>This is hilarious.
Apparently, the Iranian chief of staff, Hassan Firouzabadi, has written a letter to the Hidden Imam, aka the Mahdi, asking him, basically, to quit with the occulation and return to earth in order to help Islam take over the world.
I have a question.
What address did he put on the envelope?
Would the Tehran post office treat it the same was as the US Postal Service treats letters addressed to Santa c/- North Pole?
Did he send it via email to email@example.com?
On July 12, 2009, the Iranian news agency ISNA published a letter written by Iranian chief of staff Hassan Firouzabadi to the Hidden Imam (the Shi’ite messiah, also called the Mahdi). In his letter, Firouzabadi depicts the post-election protests as a conspiracy against the Iranian regime by the West and the reformists in Iran. He also rejects accusations of Basij brutality, saying that the group did not act against the Iranian people in suppressing the protests, but rather tried to protect them. He concludes by urging the Hidden Imam to come speedily and launch a worldwide Islamic revolution.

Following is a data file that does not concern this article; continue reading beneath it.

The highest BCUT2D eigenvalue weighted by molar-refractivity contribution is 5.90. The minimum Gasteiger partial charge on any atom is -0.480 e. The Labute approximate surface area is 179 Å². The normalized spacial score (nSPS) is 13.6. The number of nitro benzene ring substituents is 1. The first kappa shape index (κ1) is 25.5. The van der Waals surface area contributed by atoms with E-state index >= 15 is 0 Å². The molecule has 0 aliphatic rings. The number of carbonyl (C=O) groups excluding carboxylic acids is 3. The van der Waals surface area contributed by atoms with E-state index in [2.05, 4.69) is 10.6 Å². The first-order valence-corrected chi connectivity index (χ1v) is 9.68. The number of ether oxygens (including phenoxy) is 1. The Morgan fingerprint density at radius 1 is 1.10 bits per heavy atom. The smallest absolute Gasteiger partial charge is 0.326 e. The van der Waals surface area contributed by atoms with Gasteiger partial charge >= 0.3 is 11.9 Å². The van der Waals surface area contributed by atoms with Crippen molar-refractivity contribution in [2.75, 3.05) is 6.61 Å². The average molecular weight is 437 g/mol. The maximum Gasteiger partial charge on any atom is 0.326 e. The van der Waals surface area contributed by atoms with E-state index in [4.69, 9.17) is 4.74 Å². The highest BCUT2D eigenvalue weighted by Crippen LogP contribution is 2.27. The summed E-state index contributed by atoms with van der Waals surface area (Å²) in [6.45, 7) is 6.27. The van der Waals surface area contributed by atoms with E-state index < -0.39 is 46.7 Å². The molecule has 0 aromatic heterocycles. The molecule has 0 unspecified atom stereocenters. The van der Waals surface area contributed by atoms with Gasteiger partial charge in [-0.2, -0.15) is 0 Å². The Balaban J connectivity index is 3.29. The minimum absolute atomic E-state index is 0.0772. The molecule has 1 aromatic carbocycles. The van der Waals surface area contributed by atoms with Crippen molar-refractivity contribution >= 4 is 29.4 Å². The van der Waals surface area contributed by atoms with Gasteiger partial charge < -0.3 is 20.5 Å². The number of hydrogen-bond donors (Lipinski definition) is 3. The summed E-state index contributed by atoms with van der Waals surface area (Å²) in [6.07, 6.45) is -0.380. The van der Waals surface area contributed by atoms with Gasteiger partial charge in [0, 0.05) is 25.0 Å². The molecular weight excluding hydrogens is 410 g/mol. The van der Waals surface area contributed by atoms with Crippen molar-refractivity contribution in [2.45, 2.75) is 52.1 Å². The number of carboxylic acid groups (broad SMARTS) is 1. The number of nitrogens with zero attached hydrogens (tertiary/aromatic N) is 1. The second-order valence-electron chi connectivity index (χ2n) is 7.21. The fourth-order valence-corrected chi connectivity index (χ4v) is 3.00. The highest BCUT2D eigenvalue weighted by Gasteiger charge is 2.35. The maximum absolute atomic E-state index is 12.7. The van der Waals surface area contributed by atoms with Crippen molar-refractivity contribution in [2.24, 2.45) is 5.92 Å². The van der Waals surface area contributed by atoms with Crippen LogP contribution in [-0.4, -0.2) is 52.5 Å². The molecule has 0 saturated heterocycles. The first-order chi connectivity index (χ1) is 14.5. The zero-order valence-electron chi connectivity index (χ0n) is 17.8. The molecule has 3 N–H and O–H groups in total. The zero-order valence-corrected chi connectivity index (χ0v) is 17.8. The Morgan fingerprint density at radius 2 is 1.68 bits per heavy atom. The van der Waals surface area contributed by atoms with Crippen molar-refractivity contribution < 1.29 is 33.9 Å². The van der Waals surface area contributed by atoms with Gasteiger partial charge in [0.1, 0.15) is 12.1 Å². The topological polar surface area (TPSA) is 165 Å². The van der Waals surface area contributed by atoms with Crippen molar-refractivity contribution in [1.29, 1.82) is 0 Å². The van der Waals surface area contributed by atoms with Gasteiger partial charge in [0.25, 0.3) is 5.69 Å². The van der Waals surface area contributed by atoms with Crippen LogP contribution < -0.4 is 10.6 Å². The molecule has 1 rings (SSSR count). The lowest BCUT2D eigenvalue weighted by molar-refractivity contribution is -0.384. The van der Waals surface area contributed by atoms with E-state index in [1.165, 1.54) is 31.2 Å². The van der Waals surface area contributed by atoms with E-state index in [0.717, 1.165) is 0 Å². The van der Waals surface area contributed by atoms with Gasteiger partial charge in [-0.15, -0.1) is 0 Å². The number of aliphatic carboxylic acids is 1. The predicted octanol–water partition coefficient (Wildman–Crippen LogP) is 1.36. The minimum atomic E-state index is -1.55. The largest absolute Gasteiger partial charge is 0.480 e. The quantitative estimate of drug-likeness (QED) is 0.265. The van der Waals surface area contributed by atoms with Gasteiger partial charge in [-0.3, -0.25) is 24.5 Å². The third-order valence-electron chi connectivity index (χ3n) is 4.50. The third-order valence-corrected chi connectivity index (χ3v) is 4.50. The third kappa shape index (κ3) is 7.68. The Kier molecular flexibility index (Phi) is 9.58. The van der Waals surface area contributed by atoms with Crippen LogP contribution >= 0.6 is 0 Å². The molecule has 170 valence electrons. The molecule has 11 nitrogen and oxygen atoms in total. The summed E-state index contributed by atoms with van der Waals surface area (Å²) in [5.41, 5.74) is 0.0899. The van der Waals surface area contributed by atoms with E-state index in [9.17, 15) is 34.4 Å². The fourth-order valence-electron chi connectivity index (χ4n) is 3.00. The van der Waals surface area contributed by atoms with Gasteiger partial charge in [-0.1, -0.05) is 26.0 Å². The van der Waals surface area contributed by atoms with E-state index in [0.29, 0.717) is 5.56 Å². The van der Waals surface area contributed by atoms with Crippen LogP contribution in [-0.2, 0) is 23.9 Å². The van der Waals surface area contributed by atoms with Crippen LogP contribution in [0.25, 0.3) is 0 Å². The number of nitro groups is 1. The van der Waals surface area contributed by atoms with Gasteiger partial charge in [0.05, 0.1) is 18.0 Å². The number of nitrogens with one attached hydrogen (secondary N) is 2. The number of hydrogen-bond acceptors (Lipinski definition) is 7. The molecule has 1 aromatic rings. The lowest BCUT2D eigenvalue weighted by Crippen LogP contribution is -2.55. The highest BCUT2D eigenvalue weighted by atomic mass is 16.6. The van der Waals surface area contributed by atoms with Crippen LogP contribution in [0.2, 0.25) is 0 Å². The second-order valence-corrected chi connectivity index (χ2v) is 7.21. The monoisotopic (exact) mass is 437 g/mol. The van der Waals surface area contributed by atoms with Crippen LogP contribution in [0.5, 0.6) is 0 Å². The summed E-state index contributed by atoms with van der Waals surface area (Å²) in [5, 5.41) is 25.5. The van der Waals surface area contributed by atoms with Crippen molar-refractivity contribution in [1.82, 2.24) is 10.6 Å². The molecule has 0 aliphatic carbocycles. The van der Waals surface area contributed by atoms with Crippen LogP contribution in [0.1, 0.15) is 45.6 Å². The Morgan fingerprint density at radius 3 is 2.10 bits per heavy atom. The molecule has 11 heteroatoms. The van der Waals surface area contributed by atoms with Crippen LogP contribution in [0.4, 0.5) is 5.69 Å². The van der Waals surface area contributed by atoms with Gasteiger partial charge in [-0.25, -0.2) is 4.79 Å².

Following are excerpts from the letter:
“O Lord of Time, peace be upon you… I wish to speak to you once again… [In 1979,] as the celebrations and rejoicing over the Islamic Revolution still reverberated [in the streets], America, the West, as well as the [Iranian] infidel parties on orders from their masters, [were already hastening] to turn every corner of Iran – including Kurdistan, Gonabad, Khuzestan, Amol and Tehran – into arenas of brutal psychological warfare and hotspots of secessionism, essentially striving to annihilate the Islamic Revolution and [its] regime…
“[Today] another round has begun in the cultural attack [on Iran]… In the current round, some of those involved [meaning Mousavi and his supporters] turned their backs on the glorious past of the [Islamic] Revolution, and wished to join Uncle Sam, thereby bringing shame upon the sacrifice and istishhad of our nation. They wished to launch a dialogue with those who attack the rights of the free [peoples] and condemn and assault the values of the [Islamic] Revolution, [i.e. those who attack] freedom, the Imam [Ayatollah Ruhollah Khomeini], the rule of the jurisprudent, and the clerics…